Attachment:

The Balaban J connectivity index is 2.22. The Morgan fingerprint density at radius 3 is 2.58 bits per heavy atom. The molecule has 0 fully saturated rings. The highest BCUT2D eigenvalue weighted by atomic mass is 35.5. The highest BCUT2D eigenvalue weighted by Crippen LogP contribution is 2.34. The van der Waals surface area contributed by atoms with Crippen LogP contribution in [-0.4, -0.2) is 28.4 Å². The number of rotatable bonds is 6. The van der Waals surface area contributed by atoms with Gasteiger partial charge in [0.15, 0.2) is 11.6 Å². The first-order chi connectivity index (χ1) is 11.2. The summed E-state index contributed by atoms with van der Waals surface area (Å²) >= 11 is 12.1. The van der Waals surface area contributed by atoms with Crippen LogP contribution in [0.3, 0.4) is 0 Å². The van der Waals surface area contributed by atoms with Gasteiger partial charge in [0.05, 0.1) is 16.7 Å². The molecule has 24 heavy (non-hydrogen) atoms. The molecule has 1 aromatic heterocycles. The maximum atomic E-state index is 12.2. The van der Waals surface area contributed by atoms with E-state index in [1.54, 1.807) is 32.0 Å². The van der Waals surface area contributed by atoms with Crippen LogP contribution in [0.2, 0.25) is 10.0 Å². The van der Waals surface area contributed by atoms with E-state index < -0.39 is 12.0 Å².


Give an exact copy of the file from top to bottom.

The Balaban J connectivity index is 2.22. The Morgan fingerprint density at radius 3 is 2.58 bits per heavy atom. The molecule has 0 fully saturated rings. The highest BCUT2D eigenvalue weighted by atomic mass is 35.5. The highest BCUT2D eigenvalue weighted by Crippen LogP contribution is 2.34. The van der Waals surface area contributed by atoms with Crippen LogP contribution in [-0.4, -0.2) is 28.4 Å². The number of rotatable bonds is 6. The van der Waals surface area contributed by atoms with Gasteiger partial charge in [0.15, 0.2) is 11.6 Å². The first-order chi connectivity index (χ1) is 11.2. The summed E-state index contributed by atoms with van der Waals surface area (Å²) >= 11 is 12.1. The van der Waals surface area contributed by atoms with Crippen LogP contribution in [0.3, 0.4) is 0 Å². The van der Waals surface area contributed by atoms with Gasteiger partial charge in [0.05, 0.1) is 16.7 Å². The molecule has 24 heavy (non-hydrogen) atoms. The molecule has 1 aromatic heterocycles. The maximum atomic E-state index is 12.2. The van der Waals surface area contributed by atoms with E-state index in [1.54, 1.807) is 32.0 Å². The van der Waals surface area contributed by atoms with Crippen LogP contribution in [0.2, 0.25) is 10.0 Å². The van der Waals surface area contributed by atoms with E-state index < -0.39 is 12.0 Å².